Last night, Last.fm staff in London were celebrating their Christmas party at a venue complete with hot tub. Through today’s hangover, they heard about 20 percent are being disposed of as parent CBS Interactive (NYSE: CBS) restructures in a cost-cutting move. CBS, which splashed out $280 million in May 2007 on the social music site, confirmed to us “around 20″ of its 95 staff are being laid off. Clearly it’s part of wider cost-cutting and integration within CBS Interactive, which today confirmed our earlier story it’s merging its CBSNews.com newsroom with that of CNET. No specifics on either Last.fm or CBS/CNET layoffs yet.
Asked about Last.fm, a CBS spokesperson reiterated the party line on the wider strategy: “CBS Interactive continues its integration process, which now calls for the further combination of several portions of the division into unified groups oriented around similar content. This important move allows us to better align our premium content for our audiences and our advertisers, and also results in reduction in certain areas that are now duplicated in the new organisation structure.”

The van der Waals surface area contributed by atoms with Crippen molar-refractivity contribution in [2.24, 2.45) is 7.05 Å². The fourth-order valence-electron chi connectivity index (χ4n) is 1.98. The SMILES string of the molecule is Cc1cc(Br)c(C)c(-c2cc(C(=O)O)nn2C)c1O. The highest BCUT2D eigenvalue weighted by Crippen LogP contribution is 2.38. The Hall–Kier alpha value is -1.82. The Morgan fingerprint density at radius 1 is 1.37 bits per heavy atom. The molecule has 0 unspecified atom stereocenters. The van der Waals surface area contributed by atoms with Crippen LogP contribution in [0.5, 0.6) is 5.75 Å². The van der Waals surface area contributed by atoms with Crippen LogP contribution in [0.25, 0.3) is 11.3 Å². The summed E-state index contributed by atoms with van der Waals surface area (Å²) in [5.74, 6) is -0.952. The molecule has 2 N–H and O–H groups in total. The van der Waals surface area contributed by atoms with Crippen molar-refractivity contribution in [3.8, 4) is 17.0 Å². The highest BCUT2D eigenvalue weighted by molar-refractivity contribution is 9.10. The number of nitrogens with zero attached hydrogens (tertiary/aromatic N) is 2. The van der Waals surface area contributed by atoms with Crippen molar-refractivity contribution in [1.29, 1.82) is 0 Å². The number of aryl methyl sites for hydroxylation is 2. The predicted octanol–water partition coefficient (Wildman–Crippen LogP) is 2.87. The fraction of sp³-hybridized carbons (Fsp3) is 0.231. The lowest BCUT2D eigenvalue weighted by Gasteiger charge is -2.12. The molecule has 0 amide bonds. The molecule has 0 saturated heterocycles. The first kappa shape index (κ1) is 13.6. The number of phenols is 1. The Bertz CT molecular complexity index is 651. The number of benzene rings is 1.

After spending all that dough on the plucky east London social startup, CBS president Leslie Moonves told paidContent:UK last year he wanted to “make them more valid in the United States”, “plug them more into the CBS mainstream” and make money off it through advertising – though he acknowledged their Shoreditch culture was rather different from regular CBS execs. Bridging the Transatlantic divide, a marketing VP was hired in New York to work on threading the site in to CBS’ other properties. The pair had begun exploiting overlaps with CBS Radio and had done a white-label AOL (NYSE: TWX) Radio but, whilst Last.fm redesigned itself earlier this year, the pledged integration hasn’t been fully realised, with the promise of “scrobbling” social TV viewing still absent.